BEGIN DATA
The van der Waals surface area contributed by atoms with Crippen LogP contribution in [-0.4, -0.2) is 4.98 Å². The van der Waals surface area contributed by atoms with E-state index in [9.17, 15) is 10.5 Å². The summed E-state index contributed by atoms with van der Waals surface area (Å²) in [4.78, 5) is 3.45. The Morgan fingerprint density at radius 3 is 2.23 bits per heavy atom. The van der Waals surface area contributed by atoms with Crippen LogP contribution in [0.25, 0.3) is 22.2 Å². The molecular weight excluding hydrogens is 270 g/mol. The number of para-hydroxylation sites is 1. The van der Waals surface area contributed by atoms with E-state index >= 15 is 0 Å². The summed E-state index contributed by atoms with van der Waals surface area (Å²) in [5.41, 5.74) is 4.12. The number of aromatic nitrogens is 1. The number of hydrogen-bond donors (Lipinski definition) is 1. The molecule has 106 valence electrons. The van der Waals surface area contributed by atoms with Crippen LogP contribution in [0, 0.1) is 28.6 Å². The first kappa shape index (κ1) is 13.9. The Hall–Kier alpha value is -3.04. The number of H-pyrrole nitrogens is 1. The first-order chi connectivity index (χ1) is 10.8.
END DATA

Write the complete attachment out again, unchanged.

The van der Waals surface area contributed by atoms with Crippen LogP contribution in [-0.4, -0.2) is 4.98 Å². The van der Waals surface area contributed by atoms with E-state index in [9.17, 15) is 10.5 Å². The summed E-state index contributed by atoms with van der Waals surface area (Å²) in [4.78, 5) is 3.45. The Morgan fingerprint density at radius 3 is 2.23 bits per heavy atom. The van der Waals surface area contributed by atoms with Crippen LogP contribution in [0.25, 0.3) is 22.2 Å². The molecular weight excluding hydrogens is 270 g/mol. The number of para-hydroxylation sites is 1. The van der Waals surface area contributed by atoms with E-state index >= 15 is 0 Å². The summed E-state index contributed by atoms with van der Waals surface area (Å²) in [5.41, 5.74) is 4.12. The number of aromatic nitrogens is 1. The number of hydrogen-bond donors (Lipinski definition) is 1. The molecule has 106 valence electrons. The van der Waals surface area contributed by atoms with Crippen LogP contribution in [0, 0.1) is 28.6 Å². The first kappa shape index (κ1) is 13.9. The Hall–Kier alpha value is -3.04. The number of H-pyrrole nitrogens is 1. The first-order chi connectivity index (χ1) is 10.8.